Mar 7, 2015

USAF Threatens Cuts Over C-130 Upgrades

USAF acquisition head, and Deputy Chief of Staff for Strategic Plans and Requirements attempted to lay out the case for moving on during the hearing, arguing that the fleet would be best served to focus on meeting the FAA requirement first before trying to do the larger upgrade program.
If AMP is not reworked, parts of the C-130 fleet would be unable to fly domestically without obtaining a series of waivers.
Among the upgrades for compliance are new radios, the addition of a digital flight recorder and an enhanced air traffic alert system. Tthe upgrades could be managed for about $2.5 million a plane.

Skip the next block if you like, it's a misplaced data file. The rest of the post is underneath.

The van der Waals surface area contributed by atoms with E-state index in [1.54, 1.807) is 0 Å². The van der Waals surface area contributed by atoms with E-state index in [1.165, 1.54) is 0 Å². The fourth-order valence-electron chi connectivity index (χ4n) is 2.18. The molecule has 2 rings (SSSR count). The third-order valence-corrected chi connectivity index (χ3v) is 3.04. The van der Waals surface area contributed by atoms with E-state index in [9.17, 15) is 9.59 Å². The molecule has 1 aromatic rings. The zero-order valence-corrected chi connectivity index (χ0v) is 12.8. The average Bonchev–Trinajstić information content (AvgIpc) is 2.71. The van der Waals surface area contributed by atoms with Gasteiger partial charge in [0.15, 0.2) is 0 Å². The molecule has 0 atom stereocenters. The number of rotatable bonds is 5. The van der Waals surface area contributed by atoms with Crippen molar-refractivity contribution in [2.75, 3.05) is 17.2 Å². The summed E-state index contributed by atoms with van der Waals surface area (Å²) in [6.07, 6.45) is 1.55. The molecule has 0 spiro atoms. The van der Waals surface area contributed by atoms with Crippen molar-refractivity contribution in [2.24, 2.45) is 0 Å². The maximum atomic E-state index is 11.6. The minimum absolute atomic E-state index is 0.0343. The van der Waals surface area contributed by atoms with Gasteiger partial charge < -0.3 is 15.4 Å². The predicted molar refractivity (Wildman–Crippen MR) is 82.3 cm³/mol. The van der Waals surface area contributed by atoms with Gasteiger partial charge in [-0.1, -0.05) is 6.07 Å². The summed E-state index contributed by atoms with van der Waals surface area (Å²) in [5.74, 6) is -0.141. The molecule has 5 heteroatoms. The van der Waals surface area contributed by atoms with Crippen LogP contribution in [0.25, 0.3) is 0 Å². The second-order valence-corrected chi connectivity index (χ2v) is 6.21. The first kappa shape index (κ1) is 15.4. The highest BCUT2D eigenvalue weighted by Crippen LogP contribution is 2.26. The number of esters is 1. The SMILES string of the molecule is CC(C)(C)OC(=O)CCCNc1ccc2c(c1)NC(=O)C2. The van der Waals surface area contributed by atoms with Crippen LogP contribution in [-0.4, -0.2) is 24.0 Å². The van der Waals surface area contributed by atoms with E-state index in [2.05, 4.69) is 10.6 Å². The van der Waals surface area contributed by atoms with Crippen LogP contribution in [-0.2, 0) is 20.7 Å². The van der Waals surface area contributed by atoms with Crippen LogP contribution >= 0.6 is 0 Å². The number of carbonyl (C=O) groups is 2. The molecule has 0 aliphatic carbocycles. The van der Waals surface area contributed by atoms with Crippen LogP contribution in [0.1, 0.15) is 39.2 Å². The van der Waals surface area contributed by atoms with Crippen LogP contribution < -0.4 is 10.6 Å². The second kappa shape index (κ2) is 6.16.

1 comment:

  1. There is nothing wrong with AMP. The problem is the cost/kit for AMP has doubled (from $3 Million to over $6 Million), and the USAF does not want to spend the money congress has already given them for installation of kits. The USAF keep dragging their feet wanting to redefine what the upgrade will look like so it will cost less, while congress holds the USAF feet to the fire wanting them to upgrade Legacy C-130H aircraft (mostly in Guard and Reserve Squadrons in their districts) with kits already bought and paid for. The USAF spent about $1.3 Billion with Boeing studying and developing AMP to meet this specific need. In the mean time the Legacy C-130Hs in the Guard/Reserve (about 200) that provide disaster relief and other tasking for states languish without the necessary upgrades, which are mandated to be complete by 2020. Congress has funded C-130 AMP upgrades since the 2013 NDAA and the USAF just sits on the money.